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Wednesday, 21 October 1914

Senator SENIOR (SOUTH AUSTRALIA) - Practically it is intended to supersede the State Courts?

Senator GARDINER - They will practically be superseded by Courts which will be given Commonwealth jurisdiction within the States. The whole of the changes I have outlined do not constitute any very great or drastic departure from State law. The four methods with which I have dealt pretty -well cover all theforms of procedure followed in the States, so that when the change is effected it will, not be of so radical a character as to causeundue embarrassment.

Senator Shannon - It makes a uniform law for the whole of the States.

Senator GARDINER - It is really aconsolidating Bill providing uniform; principles and procedures for the whole; of the States. I have said that I feel diffidence in submitting such a measure to the Senate. I have briefly touched upon its salient features, but honorable senators may consider that they have reasonable ground for complaint, because I have not gone much more into detail in my -explanation of the measure at this particular" stage at which, under the Standing Orders, the opportunity is afforded to supply honorable senators with the fullest information concerning the measure. I repeat, however, that this Bill specially lends itself to fuller and more detailed consideration at the Committee stage. The Government, of course, invite discussion on the second reading, and while I do not promise on their behalf to accept amendments moved indiscriminately in Committee, I hope (hat the various provisions of the Bill will be given careful consideration, and that the result will be the passage of one of the most useful pieces of legislation which could occupy the time of the Senate.

Senator O'Keefe - Can the honorable senator say whether the main principles of the existing Bankruptcy Acts of the different States are fairly uniform?

Senator GARDINER - I can say that the main principles of the Bankruptcy Acts of the States are closely related. We have followed in this Bill first of all the Bankruptcy Act of 1869 of Great Britain; then the Bankruptcy Act of 1883, which represented a great step forward in this legislation. The different State Parliaments in their legislation on the subject of bankruptcy have followed very closely the principles and procedure of the English. Acts referred to, and Acts related thereto. In the four methods of procedure which I have outlined, there is little or no departure in the Bill from the procedure followed in the different States. The Insolvency Act of South Australia enables small insolvent estates, where the assets and liabilities do not amount to over £200, to be dealt with very effectively. South Australia, in the provision made for dealing with small estates, set a very distinct lead, and, although with the exception of Western Australia, the other States have not followed the South Australian lead, I have concluded, as the result of the consideration I have been able to give to the matter, that the legislation of the other States, in this respect, is not as effective as is that of South Australia, and, consequently, the provisions of the South Australian Act for dealing with small estates have been adopted in this measure almost in their entirety. I hope that when the Bill becomes law the result will be that we shall have made provision for dealing with the affairs of debtors and creditors in the most expeditious and economic way. I hope that, under this legislation, where there is no evidence of fraud or fraudulent intent, it will be possible to expeditiously and economically settle the affairs of an estate to the advantage of debtors and creditors alike. Because of the difficulties, dangers, and delays of the law in regard to bankruptcy, many business men are prepared to accept almost any compromise offered by a debtor, rather than go through the difficulties and delays of the Bankruptcy Court, unless in cases where the amounts involved are very large. This should not be, and the Bankruptcy Court should offer facilities of advantage to debtors and creditors alike. Where there is evidence of fraud or fraudulent intent on the part of the debtor, the offender should be dealt with, I will not say unrelentingly, but with sternness, and his offence should be punished severely. Where a debtor:, because of misfortune, is unable to meet his liabilities, a method of sympathetic and rapid administration should be adopted in the interests of debtor and creditor alike.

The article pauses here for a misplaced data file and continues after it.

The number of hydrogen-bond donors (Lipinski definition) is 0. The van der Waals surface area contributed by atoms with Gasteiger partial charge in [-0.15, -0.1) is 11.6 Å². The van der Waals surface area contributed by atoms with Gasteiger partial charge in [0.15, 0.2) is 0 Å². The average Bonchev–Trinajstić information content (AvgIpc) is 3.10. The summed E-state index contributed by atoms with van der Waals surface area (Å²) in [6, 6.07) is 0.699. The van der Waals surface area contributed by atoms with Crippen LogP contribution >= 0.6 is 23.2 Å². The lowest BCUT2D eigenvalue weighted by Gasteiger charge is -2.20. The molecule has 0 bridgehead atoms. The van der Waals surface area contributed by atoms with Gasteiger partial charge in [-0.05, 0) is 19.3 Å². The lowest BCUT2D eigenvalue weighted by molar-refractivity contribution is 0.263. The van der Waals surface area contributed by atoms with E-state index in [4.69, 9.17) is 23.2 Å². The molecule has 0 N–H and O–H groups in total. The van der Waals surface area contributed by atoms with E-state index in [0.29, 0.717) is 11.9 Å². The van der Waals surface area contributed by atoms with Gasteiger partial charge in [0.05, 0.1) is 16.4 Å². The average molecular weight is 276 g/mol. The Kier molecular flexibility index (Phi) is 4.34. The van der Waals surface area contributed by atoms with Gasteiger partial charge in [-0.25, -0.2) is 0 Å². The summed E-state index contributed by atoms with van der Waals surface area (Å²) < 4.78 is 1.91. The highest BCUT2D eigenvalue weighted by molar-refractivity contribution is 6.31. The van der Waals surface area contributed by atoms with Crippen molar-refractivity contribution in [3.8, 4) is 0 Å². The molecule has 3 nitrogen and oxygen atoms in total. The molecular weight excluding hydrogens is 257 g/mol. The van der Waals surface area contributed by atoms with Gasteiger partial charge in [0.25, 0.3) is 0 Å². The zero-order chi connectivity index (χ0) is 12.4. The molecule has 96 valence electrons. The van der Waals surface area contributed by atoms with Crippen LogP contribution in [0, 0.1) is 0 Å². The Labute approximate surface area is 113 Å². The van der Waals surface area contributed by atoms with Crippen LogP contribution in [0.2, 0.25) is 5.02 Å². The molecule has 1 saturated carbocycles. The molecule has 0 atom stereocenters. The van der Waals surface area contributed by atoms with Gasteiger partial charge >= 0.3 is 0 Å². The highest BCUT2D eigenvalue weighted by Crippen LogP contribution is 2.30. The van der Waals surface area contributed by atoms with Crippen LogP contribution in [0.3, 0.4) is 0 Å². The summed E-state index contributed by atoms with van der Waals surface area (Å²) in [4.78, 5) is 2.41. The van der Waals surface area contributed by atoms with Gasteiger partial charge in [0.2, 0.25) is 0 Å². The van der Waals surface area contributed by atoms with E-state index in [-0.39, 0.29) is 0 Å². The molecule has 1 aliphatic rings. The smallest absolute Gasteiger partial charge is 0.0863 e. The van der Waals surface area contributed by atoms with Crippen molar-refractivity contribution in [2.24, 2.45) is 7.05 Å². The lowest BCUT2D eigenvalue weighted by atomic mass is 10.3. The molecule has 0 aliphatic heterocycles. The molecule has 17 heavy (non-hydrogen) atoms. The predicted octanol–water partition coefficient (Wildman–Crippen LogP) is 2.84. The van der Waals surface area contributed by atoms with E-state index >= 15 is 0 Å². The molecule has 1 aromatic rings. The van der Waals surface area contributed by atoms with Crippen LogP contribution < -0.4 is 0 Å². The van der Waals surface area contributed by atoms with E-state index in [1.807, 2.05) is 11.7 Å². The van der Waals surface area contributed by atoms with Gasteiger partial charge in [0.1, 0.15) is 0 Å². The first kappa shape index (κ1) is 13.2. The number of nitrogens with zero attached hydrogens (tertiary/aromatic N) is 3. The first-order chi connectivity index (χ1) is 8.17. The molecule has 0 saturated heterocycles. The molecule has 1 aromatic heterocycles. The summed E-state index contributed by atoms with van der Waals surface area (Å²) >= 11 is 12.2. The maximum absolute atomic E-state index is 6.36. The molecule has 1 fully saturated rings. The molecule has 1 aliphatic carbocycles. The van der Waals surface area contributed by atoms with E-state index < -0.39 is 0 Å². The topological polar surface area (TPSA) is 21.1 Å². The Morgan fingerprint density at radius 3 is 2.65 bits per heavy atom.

Senator de Largie - Can the Ministersay whether, under the" Bill, a debtor is compelled to apply for his discharge?

Senator GARDINER - Debtors or creditors may apply under the Bill. A fixed time is made within which i debtor shall apply for discharge, and his application must be heard in open Court, in the same way that the statement of hisaffairs is given in open Court, and he ia subject to examination by his creditors.

Debate (on motion by Senator Keating) adjourned -

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